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anon sequitur
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Re: Themis Bar Review Hangout - July 2015 Exam

Postby anon sequitur » Sat Jul 18, 2015 8:02 pm

found them, thanks for the help you all, I've been wanting to do a complete overview of each MBE subject before the test and those long outlines were too much.

Still...... why the hell are these not just on the website?

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IamIn
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Re: Themis Bar Review Hangout - July 2015 Exam

Postby IamIn » Sat Jul 18, 2015 8:08 pm

Robert Paulson wrote:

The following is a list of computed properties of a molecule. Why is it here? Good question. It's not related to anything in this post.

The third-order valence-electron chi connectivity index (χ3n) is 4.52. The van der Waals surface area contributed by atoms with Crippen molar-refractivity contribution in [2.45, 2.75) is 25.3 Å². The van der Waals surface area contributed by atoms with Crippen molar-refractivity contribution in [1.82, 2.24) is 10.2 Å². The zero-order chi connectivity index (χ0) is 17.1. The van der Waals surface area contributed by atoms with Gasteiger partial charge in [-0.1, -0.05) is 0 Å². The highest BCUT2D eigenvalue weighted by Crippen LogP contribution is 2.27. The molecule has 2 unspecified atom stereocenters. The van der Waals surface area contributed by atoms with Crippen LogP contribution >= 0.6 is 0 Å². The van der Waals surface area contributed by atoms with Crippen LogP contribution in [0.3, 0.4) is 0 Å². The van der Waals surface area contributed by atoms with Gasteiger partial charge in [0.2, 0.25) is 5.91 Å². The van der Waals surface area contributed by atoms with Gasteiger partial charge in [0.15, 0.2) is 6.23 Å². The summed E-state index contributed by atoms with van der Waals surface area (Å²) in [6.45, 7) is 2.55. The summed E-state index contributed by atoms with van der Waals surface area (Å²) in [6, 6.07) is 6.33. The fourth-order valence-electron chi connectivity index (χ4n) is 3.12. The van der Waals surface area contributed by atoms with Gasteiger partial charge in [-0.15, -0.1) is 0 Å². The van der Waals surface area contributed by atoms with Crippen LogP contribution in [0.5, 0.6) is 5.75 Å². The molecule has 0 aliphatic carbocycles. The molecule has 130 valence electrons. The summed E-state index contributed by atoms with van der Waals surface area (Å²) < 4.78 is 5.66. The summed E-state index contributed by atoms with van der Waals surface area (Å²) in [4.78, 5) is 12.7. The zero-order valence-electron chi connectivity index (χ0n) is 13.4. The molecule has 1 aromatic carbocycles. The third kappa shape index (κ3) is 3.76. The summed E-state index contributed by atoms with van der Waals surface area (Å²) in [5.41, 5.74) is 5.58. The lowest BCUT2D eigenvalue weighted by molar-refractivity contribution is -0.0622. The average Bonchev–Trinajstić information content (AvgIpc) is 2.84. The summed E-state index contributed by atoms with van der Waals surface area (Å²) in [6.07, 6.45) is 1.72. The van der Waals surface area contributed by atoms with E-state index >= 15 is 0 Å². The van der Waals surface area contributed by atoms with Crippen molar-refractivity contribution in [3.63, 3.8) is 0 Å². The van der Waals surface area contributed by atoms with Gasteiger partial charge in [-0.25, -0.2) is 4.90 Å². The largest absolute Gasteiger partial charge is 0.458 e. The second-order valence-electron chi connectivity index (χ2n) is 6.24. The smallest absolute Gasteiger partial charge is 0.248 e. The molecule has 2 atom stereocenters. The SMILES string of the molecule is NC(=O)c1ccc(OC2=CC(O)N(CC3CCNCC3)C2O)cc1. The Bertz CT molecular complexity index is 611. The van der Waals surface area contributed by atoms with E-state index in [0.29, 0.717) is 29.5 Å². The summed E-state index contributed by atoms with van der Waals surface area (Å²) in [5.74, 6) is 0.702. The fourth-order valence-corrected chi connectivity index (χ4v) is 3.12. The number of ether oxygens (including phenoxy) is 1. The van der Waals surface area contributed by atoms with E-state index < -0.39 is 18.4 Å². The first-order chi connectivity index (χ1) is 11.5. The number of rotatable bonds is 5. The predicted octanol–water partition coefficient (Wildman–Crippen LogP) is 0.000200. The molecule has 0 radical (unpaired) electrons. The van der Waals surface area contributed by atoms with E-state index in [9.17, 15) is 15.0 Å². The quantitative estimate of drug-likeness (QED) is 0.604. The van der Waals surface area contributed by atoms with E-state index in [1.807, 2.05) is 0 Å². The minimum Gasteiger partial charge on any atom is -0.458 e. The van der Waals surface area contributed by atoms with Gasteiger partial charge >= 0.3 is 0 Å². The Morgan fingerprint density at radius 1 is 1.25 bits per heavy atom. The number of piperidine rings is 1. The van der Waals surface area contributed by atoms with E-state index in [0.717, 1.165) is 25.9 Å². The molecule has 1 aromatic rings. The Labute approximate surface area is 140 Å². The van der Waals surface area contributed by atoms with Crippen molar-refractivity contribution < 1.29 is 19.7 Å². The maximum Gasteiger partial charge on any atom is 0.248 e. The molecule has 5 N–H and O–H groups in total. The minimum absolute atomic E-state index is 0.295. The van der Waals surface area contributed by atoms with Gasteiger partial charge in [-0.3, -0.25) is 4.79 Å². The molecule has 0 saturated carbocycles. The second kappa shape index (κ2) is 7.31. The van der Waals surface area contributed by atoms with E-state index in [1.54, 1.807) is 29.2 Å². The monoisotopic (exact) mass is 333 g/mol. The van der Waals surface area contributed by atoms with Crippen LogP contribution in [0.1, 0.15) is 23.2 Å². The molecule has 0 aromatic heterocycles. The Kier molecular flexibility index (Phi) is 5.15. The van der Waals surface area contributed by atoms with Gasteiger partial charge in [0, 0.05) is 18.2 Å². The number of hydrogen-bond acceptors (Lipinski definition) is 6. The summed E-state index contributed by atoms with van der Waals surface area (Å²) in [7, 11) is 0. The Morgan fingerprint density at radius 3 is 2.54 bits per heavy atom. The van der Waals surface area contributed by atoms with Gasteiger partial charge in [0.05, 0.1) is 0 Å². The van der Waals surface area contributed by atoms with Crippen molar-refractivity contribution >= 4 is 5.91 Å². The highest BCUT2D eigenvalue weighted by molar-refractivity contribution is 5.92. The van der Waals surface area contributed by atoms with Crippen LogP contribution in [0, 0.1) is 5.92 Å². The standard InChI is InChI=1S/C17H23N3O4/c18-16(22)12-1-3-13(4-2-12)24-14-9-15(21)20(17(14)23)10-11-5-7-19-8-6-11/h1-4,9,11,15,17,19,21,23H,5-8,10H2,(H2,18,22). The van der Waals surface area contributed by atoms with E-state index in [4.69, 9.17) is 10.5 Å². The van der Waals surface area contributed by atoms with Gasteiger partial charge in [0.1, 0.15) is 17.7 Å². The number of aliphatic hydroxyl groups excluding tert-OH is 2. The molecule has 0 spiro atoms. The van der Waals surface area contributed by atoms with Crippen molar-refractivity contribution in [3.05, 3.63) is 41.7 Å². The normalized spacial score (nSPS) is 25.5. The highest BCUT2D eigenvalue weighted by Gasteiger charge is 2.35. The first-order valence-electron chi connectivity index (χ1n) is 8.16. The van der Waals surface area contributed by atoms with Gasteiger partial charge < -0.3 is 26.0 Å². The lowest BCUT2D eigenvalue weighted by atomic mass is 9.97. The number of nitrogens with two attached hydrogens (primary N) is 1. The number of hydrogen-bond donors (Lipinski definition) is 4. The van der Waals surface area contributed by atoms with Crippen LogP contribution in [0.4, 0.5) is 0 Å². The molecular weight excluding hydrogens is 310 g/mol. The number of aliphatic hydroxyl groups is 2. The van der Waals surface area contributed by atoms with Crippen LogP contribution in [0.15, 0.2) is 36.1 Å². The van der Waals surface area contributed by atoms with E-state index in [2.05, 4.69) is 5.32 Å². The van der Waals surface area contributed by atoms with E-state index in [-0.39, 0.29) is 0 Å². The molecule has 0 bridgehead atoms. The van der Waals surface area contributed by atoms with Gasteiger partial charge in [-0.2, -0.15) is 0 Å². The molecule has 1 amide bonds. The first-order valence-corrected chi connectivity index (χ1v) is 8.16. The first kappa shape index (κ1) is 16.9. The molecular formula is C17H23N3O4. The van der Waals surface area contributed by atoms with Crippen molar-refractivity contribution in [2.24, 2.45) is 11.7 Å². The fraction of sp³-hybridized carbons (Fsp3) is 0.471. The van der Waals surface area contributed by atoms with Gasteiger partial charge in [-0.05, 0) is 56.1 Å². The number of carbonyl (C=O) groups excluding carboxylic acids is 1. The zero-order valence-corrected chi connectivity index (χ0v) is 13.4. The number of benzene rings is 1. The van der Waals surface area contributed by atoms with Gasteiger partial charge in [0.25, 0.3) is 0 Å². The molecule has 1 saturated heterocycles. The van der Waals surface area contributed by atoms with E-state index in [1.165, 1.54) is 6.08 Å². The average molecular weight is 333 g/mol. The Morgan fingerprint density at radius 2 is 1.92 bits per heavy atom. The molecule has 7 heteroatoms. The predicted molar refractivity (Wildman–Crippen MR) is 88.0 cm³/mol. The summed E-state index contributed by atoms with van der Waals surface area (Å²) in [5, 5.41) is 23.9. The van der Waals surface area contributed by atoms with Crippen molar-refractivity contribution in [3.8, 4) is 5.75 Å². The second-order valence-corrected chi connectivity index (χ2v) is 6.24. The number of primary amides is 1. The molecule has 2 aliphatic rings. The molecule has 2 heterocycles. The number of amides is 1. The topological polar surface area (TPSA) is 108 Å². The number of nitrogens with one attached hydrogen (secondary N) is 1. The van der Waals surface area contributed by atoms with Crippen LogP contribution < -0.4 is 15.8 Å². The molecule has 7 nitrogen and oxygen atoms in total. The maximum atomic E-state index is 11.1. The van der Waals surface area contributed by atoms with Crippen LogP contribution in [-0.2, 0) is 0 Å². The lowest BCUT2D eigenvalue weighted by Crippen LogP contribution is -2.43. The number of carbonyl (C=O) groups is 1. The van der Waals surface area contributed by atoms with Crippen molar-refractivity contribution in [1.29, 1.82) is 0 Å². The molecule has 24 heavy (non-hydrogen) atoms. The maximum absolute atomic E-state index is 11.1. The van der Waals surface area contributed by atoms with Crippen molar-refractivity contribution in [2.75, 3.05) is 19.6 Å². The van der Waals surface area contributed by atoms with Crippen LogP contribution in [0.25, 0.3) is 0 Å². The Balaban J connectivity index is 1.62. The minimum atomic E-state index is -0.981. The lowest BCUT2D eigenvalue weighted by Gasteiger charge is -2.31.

sd5289 wrote:
smalogna wrote:
IamIn wrote:MBE Crim Pro answers are confusing. In one instance, the correct answer choice stated that taking off a watch from a sedated person's wrist is a robbery even though there was no fear, because the force was applied. But then answer to another question states that taking something from a dead person is not a robbery because there is no fear or force applied because the person is dead. :( Am I missing something or this entire thing doesn't make any sense?


Dead vs. sedated. Technically you are using force on a sedated person but you can't use force on a dead person. :roll:


Try and think of it in the same way you think of the "trespassory taking" element of larceny. Force is force, no matter how slight, and if you're referencing the question I think you are, that sedated person was roofied by the D prior to the taking. So it's the elements of larceny + the use of "force" on the victim in order to take = robbery.